In Greek myth, Sisyphus was condemned to roll a large stone up a hill, perpetually. As soon as it reached the top the stone fell down and he had to start all over again. We know how he feels. We’ve been moving snow and then moving it again an hour later from the same place all morning. We’re condemned to be doing this for the next 24 hours, by the look of the latest forecast.
This is activity without results, like running on the spot. It takes all our energy to stay in the same place.
Camus famously argued that we should think of Sisyphus as happy. Sisyphus understood that the point was just to ‘be’, not to get anywhere, or achieve anything.
While moving our stone we have time to observe the world around. A hare on a pile of snow with beady black eyes, looks at me, unblinkingly. Perhaps I am shovelling to reveal some soft juicy hay? A flock of crows circle overhead, their dark shapes form patterns in the sky, black arrows and white specks of snow assemble like pieces in a giant mosaic. Birds gathering to eat the very last of the vegetation on top of tall trees. This season, mid-November, has the feel of hard times ahead.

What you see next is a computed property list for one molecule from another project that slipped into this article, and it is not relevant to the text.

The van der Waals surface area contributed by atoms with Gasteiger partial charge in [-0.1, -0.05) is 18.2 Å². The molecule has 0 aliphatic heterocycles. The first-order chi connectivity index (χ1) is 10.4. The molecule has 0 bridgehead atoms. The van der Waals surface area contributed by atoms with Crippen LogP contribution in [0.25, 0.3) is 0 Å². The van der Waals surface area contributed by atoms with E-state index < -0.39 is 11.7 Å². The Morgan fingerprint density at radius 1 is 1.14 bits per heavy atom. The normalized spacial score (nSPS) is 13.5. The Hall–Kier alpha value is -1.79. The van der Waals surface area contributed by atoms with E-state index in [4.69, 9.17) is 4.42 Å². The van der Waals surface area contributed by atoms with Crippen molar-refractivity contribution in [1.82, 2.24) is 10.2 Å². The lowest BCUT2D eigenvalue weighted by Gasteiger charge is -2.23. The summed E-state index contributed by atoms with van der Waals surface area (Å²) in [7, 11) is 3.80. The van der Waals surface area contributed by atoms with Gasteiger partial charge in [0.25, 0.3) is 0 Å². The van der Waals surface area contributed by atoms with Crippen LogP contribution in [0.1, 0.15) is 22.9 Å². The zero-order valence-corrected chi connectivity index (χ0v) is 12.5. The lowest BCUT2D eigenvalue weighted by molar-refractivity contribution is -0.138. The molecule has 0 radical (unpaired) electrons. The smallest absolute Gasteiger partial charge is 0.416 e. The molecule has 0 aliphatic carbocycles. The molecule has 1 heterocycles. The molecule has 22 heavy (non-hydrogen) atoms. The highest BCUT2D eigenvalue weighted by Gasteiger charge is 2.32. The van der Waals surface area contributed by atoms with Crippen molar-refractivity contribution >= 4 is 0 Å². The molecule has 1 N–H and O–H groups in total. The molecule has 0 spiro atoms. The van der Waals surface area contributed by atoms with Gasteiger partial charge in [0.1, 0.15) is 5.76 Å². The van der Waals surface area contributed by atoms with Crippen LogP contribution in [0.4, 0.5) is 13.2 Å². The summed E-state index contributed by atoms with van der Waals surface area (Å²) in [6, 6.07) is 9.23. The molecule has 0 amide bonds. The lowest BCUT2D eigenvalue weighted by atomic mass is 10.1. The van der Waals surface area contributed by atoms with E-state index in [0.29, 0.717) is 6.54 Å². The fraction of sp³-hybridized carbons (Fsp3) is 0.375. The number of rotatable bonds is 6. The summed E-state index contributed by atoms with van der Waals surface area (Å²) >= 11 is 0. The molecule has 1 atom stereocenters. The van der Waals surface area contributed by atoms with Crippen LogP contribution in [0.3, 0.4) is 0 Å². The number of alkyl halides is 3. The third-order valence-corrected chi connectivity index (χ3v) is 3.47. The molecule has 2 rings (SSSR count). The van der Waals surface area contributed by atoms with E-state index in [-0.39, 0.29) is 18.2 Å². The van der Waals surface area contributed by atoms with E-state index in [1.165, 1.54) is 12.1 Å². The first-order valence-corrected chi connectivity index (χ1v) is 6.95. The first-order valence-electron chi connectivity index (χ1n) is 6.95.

All twigs on the trees are white and snow gathers along our window ledges and along the veranda outside the front door, sealing us in, wrapping us up. Daylight is leaving us at a rapid rate and will disappear altogether in two weeks’ time. There’s a rhythm to the time of year, it feels like sliding down chute at an accelerating speed. All we can do is abandon ourselves to the feeling; resistance is pointless. Actually, as the time of midwinter approaches it isn’t at all hard to think of ourselves as happy.